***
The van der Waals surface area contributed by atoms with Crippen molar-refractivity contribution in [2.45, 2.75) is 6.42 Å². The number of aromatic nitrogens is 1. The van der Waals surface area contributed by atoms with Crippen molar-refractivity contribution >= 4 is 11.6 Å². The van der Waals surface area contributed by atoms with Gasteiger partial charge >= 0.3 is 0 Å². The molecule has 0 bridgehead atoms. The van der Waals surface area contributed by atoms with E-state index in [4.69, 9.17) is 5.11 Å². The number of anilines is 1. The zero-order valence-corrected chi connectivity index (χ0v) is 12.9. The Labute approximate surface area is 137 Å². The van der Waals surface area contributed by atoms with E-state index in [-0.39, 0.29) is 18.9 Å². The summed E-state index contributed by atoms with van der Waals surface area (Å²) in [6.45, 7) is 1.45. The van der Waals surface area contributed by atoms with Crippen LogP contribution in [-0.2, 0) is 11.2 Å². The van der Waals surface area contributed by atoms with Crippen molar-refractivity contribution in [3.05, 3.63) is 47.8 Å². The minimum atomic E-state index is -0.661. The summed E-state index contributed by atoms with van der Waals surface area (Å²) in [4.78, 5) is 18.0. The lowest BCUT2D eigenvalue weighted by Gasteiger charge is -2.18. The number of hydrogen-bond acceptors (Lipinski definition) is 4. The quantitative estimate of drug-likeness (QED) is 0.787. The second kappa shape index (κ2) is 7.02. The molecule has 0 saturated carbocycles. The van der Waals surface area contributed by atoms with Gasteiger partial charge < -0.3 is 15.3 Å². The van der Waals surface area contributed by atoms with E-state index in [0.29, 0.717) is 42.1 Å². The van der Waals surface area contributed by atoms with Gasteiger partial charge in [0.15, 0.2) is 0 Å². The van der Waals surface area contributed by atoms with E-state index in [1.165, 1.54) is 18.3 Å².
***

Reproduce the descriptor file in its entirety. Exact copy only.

The van der Waals surface area contributed by atoms with Crippen molar-refractivity contribution in [2.45, 2.75) is 6.42 Å². The number of aromatic nitrogens is 1. The van der Waals surface area contributed by atoms with Crippen molar-refractivity contribution >= 4 is 11.6 Å². The van der Waals surface area contributed by atoms with Gasteiger partial charge >= 0.3 is 0 Å². The molecule has 0 bridgehead atoms. The van der Waals surface area contributed by atoms with E-state index in [4.69, 9.17) is 5.11 Å². The number of anilines is 1. The zero-order valence-corrected chi connectivity index (χ0v) is 12.9. The Labute approximate surface area is 137 Å². The van der Waals surface area contributed by atoms with E-state index in [-0.39, 0.29) is 18.9 Å². The summed E-state index contributed by atoms with van der Waals surface area (Å²) in [6.45, 7) is 1.45. The van der Waals surface area contributed by atoms with Crippen LogP contribution in [-0.2, 0) is 11.2 Å². The van der Waals surface area contributed by atoms with Crippen molar-refractivity contribution in [3.05, 3.63) is 47.8 Å². The minimum atomic E-state index is -0.661. The summed E-state index contributed by atoms with van der Waals surface area (Å²) in [4.78, 5) is 18.0. The lowest BCUT2D eigenvalue weighted by Gasteiger charge is -2.18. The number of hydrogen-bond acceptors (Lipinski definition) is 4. The quantitative estimate of drug-likeness (QED) is 0.787. The second kappa shape index (κ2) is 7.02. The molecule has 0 saturated carbocycles. The van der Waals surface area contributed by atoms with Gasteiger partial charge < -0.3 is 15.3 Å². The van der Waals surface area contributed by atoms with E-state index in [0.29, 0.717) is 42.1 Å². The van der Waals surface area contributed by atoms with Gasteiger partial charge in [0.15, 0.2) is 0 Å². The van der Waals surface area contributed by atoms with E-state index in [1.165, 1.54) is 18.3 Å².